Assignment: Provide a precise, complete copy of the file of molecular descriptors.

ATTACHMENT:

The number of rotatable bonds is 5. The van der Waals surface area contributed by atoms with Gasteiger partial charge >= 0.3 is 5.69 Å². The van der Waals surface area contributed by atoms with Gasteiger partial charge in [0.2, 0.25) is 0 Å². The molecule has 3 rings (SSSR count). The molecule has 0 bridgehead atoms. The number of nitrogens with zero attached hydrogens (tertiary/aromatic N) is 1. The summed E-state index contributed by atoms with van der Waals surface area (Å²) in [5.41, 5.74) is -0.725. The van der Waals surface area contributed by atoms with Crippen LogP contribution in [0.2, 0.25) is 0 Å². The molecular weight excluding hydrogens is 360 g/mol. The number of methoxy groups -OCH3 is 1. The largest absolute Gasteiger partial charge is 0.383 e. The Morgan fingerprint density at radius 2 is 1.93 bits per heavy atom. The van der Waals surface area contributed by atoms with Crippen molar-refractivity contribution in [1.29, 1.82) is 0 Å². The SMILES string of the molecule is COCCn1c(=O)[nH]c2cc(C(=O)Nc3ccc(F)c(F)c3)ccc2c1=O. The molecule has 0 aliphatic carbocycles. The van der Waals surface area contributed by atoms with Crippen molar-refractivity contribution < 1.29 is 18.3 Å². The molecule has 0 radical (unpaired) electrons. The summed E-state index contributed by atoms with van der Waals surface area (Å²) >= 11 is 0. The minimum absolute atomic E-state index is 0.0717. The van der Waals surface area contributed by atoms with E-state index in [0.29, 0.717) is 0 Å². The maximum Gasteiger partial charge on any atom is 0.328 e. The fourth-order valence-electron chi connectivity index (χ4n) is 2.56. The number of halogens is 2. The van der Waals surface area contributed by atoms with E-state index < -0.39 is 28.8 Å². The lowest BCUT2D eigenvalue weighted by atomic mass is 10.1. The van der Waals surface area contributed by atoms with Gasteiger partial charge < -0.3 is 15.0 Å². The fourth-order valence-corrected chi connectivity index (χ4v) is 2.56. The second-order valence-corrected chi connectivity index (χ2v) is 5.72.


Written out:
The number of rotatable bonds is 5. The van der Waals surface area contributed by atoms with Gasteiger partial charge >= 0.3 is 5.69 Å². The van der Waals surface area contributed by atoms with Gasteiger partial charge in [0.2, 0.25) is 0 Å². The molecule has 3 rings (SSSR count). The molecule has 0 bridgehead atoms. The number of nitrogens with zero attached hydrogens (tertiary/aromatic N) is 1. The summed E-state index contributed by atoms with van der Waals surface area (Å²) in [5.41, 5.74) is -0.725. The van der Waals surface area contributed by atoms with Crippen LogP contribution in [0.2, 0.25) is 0 Å². The molecular weight excluding hydrogens is 360 g/mol. The number of methoxy groups -OCH3 is 1. The largest absolute Gasteiger partial charge is 0.383 e. The Morgan fingerprint density at radius 2 is 1.93 bits per heavy atom. The van der Waals surface area contributed by atoms with Crippen molar-refractivity contribution in [1.29, 1.82) is 0 Å². The SMILES string of the molecule is COCCn1c(=O)[nH]c2cc(C(=O)Nc3ccc(F)c(F)c3)ccc2c1=O. The molecule has 0 aliphatic carbocycles. The van der Waals surface area contributed by atoms with Crippen molar-refractivity contribution < 1.29 is 18.3 Å². The molecule has 0 radical (unpaired) electrons. The summed E-state index contributed by atoms with van der Waals surface area (Å²) >= 11 is 0. The minimum absolute atomic E-state index is 0.0717. The van der Waals surface area contributed by atoms with E-state index in [0.29, 0.717) is 0 Å². The maximum Gasteiger partial charge on any atom is 0.328 e. The fourth-order valence-electron chi connectivity index (χ4n) is 2.56. The number of halogens is 2. The van der Waals surface area contributed by atoms with E-state index < -0.39 is 28.8 Å². The lowest BCUT2D eigenvalue weighted by atomic mass is 10.1. The van der Waals surface area contributed by atoms with Gasteiger partial charge < -0.3 is 15.0 Å². The fourth-order valence-corrected chi connectivity index (χ4v) is 2.56. The second-order valence-corrected chi connectivity index (χ2v) is 5.72.